The report calls on Republicans to counter the party’s image as an arm of business. It says Republicans should “blow the whistle at corporate malfeasance and attack corporate welfare. We should speak out when a company liquidates itself and its executives receive bonuses but rank-and-file workers are left unemployed. We should speak out when CEOs receive tens of millions of dollars in retirement packages but middle-class workers have not had a meaningful raise in years.”

Yes, you should! Why don’t you? Maybe because it’s really hard to blow a whistle with the same mouth you’re using to fellate corporate interests and Wall Street bankers?

It gets better:

Beyond that, however, there are no policy details. Indeed, the authors point out that they are not a policy committee, in a section calling on the GOP to “embrace and champion” comprehensive immigration reform without further specifics.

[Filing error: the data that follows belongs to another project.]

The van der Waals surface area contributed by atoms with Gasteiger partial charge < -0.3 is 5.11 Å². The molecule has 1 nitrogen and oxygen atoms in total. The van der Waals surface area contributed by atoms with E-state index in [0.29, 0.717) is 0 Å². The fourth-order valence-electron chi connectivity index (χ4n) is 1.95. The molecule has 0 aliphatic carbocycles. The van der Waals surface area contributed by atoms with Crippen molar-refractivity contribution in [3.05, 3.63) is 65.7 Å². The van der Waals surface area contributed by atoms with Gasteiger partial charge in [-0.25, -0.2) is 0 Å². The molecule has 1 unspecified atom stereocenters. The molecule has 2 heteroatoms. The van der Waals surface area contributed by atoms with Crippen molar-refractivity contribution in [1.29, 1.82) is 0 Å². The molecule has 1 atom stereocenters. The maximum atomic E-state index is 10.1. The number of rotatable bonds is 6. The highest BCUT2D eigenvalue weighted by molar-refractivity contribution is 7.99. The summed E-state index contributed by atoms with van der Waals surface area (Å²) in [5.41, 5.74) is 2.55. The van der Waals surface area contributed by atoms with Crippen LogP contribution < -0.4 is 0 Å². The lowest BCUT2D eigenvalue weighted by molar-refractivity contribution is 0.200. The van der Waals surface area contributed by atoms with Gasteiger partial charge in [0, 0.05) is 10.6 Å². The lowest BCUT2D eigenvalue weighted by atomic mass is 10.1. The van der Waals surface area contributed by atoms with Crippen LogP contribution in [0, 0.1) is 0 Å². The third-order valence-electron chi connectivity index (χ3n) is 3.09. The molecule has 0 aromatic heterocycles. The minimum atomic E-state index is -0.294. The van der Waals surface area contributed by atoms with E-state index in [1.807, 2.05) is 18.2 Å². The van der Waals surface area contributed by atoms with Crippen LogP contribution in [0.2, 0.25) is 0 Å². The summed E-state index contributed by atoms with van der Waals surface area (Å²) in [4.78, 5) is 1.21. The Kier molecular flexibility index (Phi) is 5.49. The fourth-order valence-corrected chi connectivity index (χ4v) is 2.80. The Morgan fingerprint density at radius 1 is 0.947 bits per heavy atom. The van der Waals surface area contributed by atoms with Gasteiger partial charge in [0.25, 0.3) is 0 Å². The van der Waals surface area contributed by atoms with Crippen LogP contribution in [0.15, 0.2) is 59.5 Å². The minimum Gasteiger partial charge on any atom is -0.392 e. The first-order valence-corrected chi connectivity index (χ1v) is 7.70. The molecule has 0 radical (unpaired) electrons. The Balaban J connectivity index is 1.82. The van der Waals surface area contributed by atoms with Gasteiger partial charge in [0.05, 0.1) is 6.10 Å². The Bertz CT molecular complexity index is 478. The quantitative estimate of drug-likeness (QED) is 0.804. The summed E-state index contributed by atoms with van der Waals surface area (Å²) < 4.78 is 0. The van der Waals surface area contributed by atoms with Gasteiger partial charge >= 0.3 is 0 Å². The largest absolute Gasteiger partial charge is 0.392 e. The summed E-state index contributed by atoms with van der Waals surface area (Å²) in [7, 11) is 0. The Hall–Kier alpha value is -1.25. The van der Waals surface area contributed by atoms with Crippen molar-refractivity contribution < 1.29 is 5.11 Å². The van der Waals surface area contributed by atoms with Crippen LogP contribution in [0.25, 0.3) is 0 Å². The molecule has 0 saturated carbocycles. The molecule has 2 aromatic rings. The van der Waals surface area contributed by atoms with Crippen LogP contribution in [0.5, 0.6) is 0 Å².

In addition, an extensive set of “inclusion” proposals for minority groups, including Latinos, Asians and African Americans, appears to mimic similar, failed outreach efforts by various RNC chairs over the last 30 years.

Of course there are no policy details. The Republican Party hasn’t had a new idea since Ronald Reagan. Conservatism by its very nature is the antithesis to new ideas. These are the same people who don’t believe in science, in evolution, in a living, breathing Constitution. They are cemented in the past, indeed that is the very definition of being conservative.

It’s hard not to look at this RNC “report” as nothing more than another canon fired in the war between establishment Republicans and the Tea Birchers. The RNC’s report is getting a lot of national attention today, and that’s no coincidence: conservatives just spent the weekend grumbling about how they want segregation back and cheering tired old Telepromptr jokes at the CPAC freak show. The Teanuts are the Neanderthals of conservatism, trying to drag the Republican Party back to the swamp. Reince Priebus has thrown this post mortem out as a warning to those rabble rousers that they’d better step in line or get thrown under the bus. Good luck with that!

Fun fact: remove all of the vowels from Reince Priebus and you get RNC PR BS. Who says God doesn’t have a sense of humor?

9 Comments

Filed under corporations, Republican Party

First Draft Tuesday